A failure to provide counsel for all litigants in civil courts has come with its costs. First there is the issue of efficiency. In Philadelphia, Judge Lisa Rau observed, “half of the tenants and landlords [in landlord-tenant disputes] were self-represented because they could not afford a lawyer — and that bogged the system down.” Judge Rau even pointed to the fact that guiding litigants through civil proceedings “can be exhausting for judges.” Requiring indigent citizens whose knowledge of law rarely extends past free self-help clinics at government funded programs not only puts an unnecessary burden on judges, but on the already strained court system as well.
Opponents cite the actual monetary cost of providing counsel to all litigants as reason to refrain from expanding the Gideon ruling to civil courts. In its current form, the United States government appropriates a mere $330 million dollars for the LSC, or the Legal Service Corporation, whose goal is to assist indigent litigants in civil court. This amounts to a microscopic $2.25 annual per capita spending on legal aid. In comparison, England spends $32 on each citizen in the form of legal aid. According to estimates by Justice Earl Johnson of the California Court of Appeals, if the United States followed the English approach the annual budget for the LSC would be ten billion dollars, a miniscule portion of the country’s annual spending.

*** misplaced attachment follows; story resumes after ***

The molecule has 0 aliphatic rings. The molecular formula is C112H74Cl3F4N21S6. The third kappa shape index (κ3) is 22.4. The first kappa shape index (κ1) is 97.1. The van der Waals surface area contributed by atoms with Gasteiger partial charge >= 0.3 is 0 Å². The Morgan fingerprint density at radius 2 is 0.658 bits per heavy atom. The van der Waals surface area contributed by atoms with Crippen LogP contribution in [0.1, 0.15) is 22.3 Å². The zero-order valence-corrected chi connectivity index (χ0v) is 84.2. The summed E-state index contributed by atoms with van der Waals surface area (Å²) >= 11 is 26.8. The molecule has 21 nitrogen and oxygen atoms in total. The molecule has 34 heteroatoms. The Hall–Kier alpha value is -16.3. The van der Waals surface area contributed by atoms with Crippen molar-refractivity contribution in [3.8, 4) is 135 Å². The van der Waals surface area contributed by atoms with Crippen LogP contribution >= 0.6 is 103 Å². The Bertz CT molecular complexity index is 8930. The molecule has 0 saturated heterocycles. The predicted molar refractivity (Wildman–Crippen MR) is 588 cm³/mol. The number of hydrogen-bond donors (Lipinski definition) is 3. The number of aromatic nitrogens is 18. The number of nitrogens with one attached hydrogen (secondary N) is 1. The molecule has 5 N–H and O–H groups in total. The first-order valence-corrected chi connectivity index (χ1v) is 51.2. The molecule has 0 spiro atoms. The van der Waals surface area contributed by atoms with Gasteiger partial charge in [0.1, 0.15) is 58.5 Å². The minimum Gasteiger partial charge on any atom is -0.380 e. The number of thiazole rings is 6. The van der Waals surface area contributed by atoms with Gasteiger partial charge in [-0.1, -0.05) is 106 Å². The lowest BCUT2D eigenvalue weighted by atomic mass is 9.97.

While the cost of providing counsel is important, it is often overlooked that providing counsel can often actually save the U.S government money. According to the New York State Bar Association, for every dollar that is spent on pre-eviction legal fees, New York City can save four dollars on city services such as homeless shelters. This same rationale can be applied to healthcare, as indigent citizens who lose their healthcare due partially to a lack of counsel are forced to seek treatment in emergency rooms, shifting an even greater burden on tax payers.